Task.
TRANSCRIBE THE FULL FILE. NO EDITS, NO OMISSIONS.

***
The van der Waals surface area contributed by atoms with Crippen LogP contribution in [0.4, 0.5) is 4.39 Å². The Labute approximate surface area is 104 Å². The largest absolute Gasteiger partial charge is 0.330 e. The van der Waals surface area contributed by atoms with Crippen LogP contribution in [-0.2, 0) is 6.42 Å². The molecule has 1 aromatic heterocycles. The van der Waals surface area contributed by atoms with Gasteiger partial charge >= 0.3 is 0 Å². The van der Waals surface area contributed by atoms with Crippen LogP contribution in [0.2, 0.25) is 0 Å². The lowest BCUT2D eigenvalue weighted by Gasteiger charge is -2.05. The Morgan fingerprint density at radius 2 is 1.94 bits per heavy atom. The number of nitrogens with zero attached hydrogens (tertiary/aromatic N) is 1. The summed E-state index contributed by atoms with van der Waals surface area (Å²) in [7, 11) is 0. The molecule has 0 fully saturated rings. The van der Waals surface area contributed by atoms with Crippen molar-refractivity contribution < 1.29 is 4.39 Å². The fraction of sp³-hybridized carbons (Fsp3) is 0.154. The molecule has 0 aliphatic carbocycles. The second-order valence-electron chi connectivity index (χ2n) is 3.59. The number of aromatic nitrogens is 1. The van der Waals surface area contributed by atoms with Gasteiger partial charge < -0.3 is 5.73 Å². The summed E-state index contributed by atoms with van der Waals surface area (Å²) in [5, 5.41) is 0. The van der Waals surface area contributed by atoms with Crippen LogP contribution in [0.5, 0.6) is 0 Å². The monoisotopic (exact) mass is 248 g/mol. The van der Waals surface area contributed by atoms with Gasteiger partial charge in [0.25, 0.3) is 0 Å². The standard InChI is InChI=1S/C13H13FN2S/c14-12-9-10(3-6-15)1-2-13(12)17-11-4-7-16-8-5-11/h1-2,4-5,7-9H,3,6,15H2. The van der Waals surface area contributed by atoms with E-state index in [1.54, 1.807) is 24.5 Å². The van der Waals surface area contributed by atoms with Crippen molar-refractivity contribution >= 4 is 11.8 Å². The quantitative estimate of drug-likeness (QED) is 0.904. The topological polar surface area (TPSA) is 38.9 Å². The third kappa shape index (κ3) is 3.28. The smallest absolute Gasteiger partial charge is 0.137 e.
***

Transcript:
The van der Waals surface area contributed by atoms with Crippen LogP contribution in [0.4, 0.5) is 4.39 Å². The Labute approximate surface area is 104 Å². The largest absolute Gasteiger partial charge is 0.330 e. The van der Waals surface area contributed by atoms with Crippen LogP contribution in [-0.2, 0) is 6.42 Å². The molecule has 1 aromatic heterocycles. The van der Waals surface area contributed by atoms with Gasteiger partial charge >= 0.3 is 0 Å². The van der Waals surface area contributed by atoms with Crippen LogP contribution in [0.2, 0.25) is 0 Å². The lowest BCUT2D eigenvalue weighted by Gasteiger charge is -2.05. The Morgan fingerprint density at radius 2 is 1.94 bits per heavy atom. The number of nitrogens with zero attached hydrogens (tertiary/aromatic N) is 1. The summed E-state index contributed by atoms with van der Waals surface area (Å²) in [7, 11) is 0. The molecule has 0 fully saturated rings. The van der Waals surface area contributed by atoms with Crippen molar-refractivity contribution < 1.29 is 4.39 Å². The fraction of sp³-hybridized carbons (Fsp3) is 0.154. The molecule has 0 aliphatic carbocycles. The second-order valence-electron chi connectivity index (χ2n) is 3.59. The number of aromatic nitrogens is 1. The van der Waals surface area contributed by atoms with Gasteiger partial charge < -0.3 is 5.73 Å². The summed E-state index contributed by atoms with van der Waals surface area (Å²) in [5, 5.41) is 0. The van der Waals surface area contributed by atoms with Crippen LogP contribution in [0.5, 0.6) is 0 Å². The monoisotopic (exact) mass is 248 g/mol. The van der Waals surface area contributed by atoms with Gasteiger partial charge in [0.25, 0.3) is 0 Å². The standard InChI is InChI=1S/C13H13FN2S/c14-12-9-10(3-6-15)1-2-13(12)17-11-4-7-16-8-5-11/h1-2,4-5,7-9H,3,6,15H2. The van der Waals surface area contributed by atoms with E-state index in [1.54, 1.807) is 24.5 Å². The van der Waals surface area contributed by atoms with Crippen molar-refractivity contribution >= 4 is 11.8 Å². The quantitative estimate of drug-likeness (QED) is 0.904. The topological polar surface area (TPSA) is 38.9 Å². The third kappa shape index (κ3) is 3.28. The smallest absolute Gasteiger partial charge is 0.137 e.